The other thing with the Asian American community is that some-times,because we’re sort of a newer immigrant population, there’s a misunderstanding that resides in the artist. We don’t understand the artist in the community. It’s not practical. It is not something that say,
first-generation immigrants expect from their children.
I also bought into that. And I think that as I’ve developed in the community, I’ve also found a particular type of home in that kind of work, in that kind of community building.
One of my obsessions is the ethics of witness, and particularly in relationship with family. And The Boy in the Labyrinth is a deeply autobiographical book, about your two sons. But the actual poems have very few first-person pronouns, right? And the poems are very allegorical and mythic like we’ve talked about. The speaker is omniscient and often sort of disembodied. And I’m curious, as I think about the poetics of witness: the way to maintain a certain kind of ethic, at least for me, is to sort of have your body at stake. To be in it. And so I’m curious for you, how do you wrestle with the ethics of witness? With a disembodied voice?
That’s a great question. I think that it is still something that I’m struggling with in this book. Gabby, you noted that there’s sort of a preface that opens up the book, and I think that is functionally the place where I offer my body, but I don’t offer it anywhere else in the book. And I think that’s a conversation I’m still having with myself as I perform the work. I think what’s particularly fraught for me as a neurotypical person is talking about issues of neurodiversity.
What I know is that the work is asynchronous with how I think and how I am now as a parent. And that’s okay, right? That’s okay that in my process of being a parent and being a poet and learning and growing from this process, I understand that there are moments where this mask is problematic. I mean, it is, and I have to own that. It doesn’t mean that I don’t love the work that I did and that I don’t embrace it. But I have to acknowledge that there are moments when I’m worried that I might hurt my son, I might hurt my children, I might hurt somebody from the neurodiverse community.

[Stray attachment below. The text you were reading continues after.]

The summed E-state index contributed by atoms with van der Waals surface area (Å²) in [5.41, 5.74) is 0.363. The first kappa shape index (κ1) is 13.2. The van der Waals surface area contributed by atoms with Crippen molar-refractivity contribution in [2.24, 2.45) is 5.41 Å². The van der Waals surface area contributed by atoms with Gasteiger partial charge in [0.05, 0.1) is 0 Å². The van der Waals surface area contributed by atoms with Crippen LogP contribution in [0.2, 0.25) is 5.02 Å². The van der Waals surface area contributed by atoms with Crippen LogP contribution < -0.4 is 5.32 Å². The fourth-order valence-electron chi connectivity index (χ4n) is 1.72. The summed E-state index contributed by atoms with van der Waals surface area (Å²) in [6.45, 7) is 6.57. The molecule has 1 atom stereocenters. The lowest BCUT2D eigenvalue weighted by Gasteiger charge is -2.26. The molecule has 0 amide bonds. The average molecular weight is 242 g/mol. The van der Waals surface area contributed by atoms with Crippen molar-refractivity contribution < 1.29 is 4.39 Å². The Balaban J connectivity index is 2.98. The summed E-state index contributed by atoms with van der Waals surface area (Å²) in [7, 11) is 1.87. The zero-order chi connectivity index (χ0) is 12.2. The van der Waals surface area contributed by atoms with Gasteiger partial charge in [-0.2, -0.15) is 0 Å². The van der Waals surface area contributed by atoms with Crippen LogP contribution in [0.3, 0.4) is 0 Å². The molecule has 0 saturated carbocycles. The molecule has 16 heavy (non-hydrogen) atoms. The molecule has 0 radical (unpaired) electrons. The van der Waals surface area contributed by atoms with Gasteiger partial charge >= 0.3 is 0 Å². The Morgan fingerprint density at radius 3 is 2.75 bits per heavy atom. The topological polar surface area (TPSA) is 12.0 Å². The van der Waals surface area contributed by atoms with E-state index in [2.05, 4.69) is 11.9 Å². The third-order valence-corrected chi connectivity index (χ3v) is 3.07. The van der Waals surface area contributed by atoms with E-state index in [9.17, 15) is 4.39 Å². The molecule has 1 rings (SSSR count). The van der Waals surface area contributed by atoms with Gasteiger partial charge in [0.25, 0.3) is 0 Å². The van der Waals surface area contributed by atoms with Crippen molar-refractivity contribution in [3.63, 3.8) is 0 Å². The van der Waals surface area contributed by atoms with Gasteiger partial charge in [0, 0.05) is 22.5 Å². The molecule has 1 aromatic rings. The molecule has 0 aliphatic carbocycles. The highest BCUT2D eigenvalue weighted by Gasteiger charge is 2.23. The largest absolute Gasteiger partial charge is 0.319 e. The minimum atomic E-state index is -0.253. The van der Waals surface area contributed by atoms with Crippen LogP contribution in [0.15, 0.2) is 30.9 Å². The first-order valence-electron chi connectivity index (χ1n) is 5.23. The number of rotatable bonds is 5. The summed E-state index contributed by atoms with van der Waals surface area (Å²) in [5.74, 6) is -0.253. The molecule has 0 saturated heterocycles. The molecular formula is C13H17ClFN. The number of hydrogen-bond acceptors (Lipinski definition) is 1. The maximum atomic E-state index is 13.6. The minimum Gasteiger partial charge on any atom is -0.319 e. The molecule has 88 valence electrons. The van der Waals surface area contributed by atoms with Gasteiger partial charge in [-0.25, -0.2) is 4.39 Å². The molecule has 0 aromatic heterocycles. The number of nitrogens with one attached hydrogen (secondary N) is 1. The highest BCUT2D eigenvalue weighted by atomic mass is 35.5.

I think that I’m attempting in the opening and in the closing to say, “look, I understand the limitations of myself as witness”—and I think that it’s just a gesture, right? It’s just a gesture. It’s not going to solve everything. But it’s more or less an assurance for myself that I’m trying to learn. I’m trying to do good. I also think that it’s important to educate yourself. There’s some really great work by neurodiverse artists out there. There’s a series of chapbooks called Unrestricted Interest, and it’s put together by Chris Martin. He basically publishes a lot of neurodiverse artists who are non-verbal, who are just amazing artists.
I really am trying to negotiate my positionality. I know it’s fraught—I understand that. It’s fraught. I understand that I’m vulnerable, that I’m liable to hurt people’s feelings, but I think that part of my efforts to talk about it, including having this conversation, is to say, look, there’s work that’s being done by some really fantastic neurodiverse people. We should pay attention to that. We should really jump on board for that, for that wonderful work.